We recently shared a detailed teardown of glorified fashion accessory (and sometimes headphone), Beats by Dre. Prototype engineer Avery Louie stripped down the Beats headphones down to the gaskets, commenting that he was surprised at how cheap some of the components were, which really should be expected for an accessory that costs only $14 to manufacture and boast substandard quality sound. Now, the source of that shock has been revealed: Louie’s stripdown was conducted on a counterfeit Beats by Dre model.
Industrial design blog Core77 has collected together a number of inconsistencies that pointed to the headphones being fake, the most noteworthy of which was the number of drivers found during the teardown. Though Louie doesn’t mention which model of Beats he dismantled, a process of elimination suggests that they could only be Solo HD versions. However, Solo HD headphones have four drivers, two for each ear, while the model Louie was using only had one per speaker. This can be clearly seen in a post by redditor Vantt1, who broke down the difference between genuine and fake Beats on Imgur.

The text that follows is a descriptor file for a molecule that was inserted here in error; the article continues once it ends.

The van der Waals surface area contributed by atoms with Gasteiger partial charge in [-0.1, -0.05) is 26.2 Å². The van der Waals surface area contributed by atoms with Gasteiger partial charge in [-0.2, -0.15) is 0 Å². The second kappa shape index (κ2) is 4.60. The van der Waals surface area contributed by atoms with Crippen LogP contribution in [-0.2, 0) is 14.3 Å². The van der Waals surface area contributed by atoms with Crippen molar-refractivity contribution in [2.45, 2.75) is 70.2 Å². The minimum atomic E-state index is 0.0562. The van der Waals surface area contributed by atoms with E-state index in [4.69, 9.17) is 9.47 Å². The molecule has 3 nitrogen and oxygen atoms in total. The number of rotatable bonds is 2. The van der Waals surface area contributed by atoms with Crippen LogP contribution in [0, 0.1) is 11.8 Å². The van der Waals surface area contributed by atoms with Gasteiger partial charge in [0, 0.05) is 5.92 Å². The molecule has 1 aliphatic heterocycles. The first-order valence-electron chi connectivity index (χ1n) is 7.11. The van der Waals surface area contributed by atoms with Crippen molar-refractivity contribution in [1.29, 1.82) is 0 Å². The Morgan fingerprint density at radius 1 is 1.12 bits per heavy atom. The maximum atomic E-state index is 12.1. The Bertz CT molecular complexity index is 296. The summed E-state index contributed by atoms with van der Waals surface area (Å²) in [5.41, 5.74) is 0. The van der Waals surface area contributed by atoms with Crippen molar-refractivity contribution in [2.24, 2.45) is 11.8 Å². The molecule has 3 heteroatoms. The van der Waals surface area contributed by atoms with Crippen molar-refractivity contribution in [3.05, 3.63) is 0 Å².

The biggest unanswered question so far is, did Louie know? It’s conceivable that he didn’t – he made no reference to having previous experience with Beats, so it’s safe to assume that his teardown was the first time he’d seen the innards of the headphones. That does point to a lack of rigour in his preparatory research, though, since an industrial engineer should have found out, for example, how many drivers the device should have before he started.
To be fair, for the uninitiated, it’s bloody hard to tell the difference between real and fake Beats:
Thank you Core77 for providing us with this information.